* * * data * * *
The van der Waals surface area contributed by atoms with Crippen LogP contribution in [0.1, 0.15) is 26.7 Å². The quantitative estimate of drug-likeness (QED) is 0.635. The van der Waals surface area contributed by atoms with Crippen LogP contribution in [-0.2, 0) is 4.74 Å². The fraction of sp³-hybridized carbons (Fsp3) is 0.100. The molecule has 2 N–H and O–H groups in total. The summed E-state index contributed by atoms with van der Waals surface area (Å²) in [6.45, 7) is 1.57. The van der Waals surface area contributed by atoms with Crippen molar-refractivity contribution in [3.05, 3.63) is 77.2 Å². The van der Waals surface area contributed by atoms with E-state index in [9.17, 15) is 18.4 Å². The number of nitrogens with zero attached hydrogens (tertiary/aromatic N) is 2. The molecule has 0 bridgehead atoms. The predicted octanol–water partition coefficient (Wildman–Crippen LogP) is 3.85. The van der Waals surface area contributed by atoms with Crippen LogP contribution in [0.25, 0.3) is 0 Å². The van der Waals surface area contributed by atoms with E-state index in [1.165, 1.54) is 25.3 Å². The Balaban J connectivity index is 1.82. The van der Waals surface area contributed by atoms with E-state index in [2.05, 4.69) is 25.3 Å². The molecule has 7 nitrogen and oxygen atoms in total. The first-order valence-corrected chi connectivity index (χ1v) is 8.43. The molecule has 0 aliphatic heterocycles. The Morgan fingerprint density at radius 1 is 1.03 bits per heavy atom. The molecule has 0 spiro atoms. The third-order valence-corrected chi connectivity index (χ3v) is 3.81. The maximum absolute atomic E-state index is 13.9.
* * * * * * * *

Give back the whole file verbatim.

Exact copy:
The van der Waals surface area contributed by atoms with Crippen LogP contribution in [0.1, 0.15) is 26.7 Å². The quantitative estimate of drug-likeness (QED) is 0.635. The van der Waals surface area contributed by atoms with Crippen LogP contribution in [-0.2, 0) is 4.74 Å². The fraction of sp³-hybridized carbons (Fsp3) is 0.100. The molecule has 2 N–H and O–H groups in total. The summed E-state index contributed by atoms with van der Waals surface area (Å²) in [6.45, 7) is 1.57. The van der Waals surface area contributed by atoms with Crippen molar-refractivity contribution in [3.05, 3.63) is 77.2 Å². The van der Waals surface area contributed by atoms with E-state index in [9.17, 15) is 18.4 Å². The number of nitrogens with zero attached hydrogens (tertiary/aromatic N) is 2. The molecule has 0 bridgehead atoms. The predicted octanol–water partition coefficient (Wildman–Crippen LogP) is 3.85. The van der Waals surface area contributed by atoms with Crippen LogP contribution in [0.25, 0.3) is 0 Å². The van der Waals surface area contributed by atoms with E-state index in [1.165, 1.54) is 25.3 Å². The Balaban J connectivity index is 1.82. The van der Waals surface area contributed by atoms with E-state index in [2.05, 4.69) is 25.3 Å². The molecule has 7 nitrogen and oxygen atoms in total. The first-order valence-corrected chi connectivity index (χ1v) is 8.43. The molecule has 0 aliphatic heterocycles. The Morgan fingerprint density at radius 1 is 1.03 bits per heavy atom. The molecule has 0 spiro atoms. The third-order valence-corrected chi connectivity index (χ3v) is 3.81. The maximum absolute atomic E-state index is 13.9.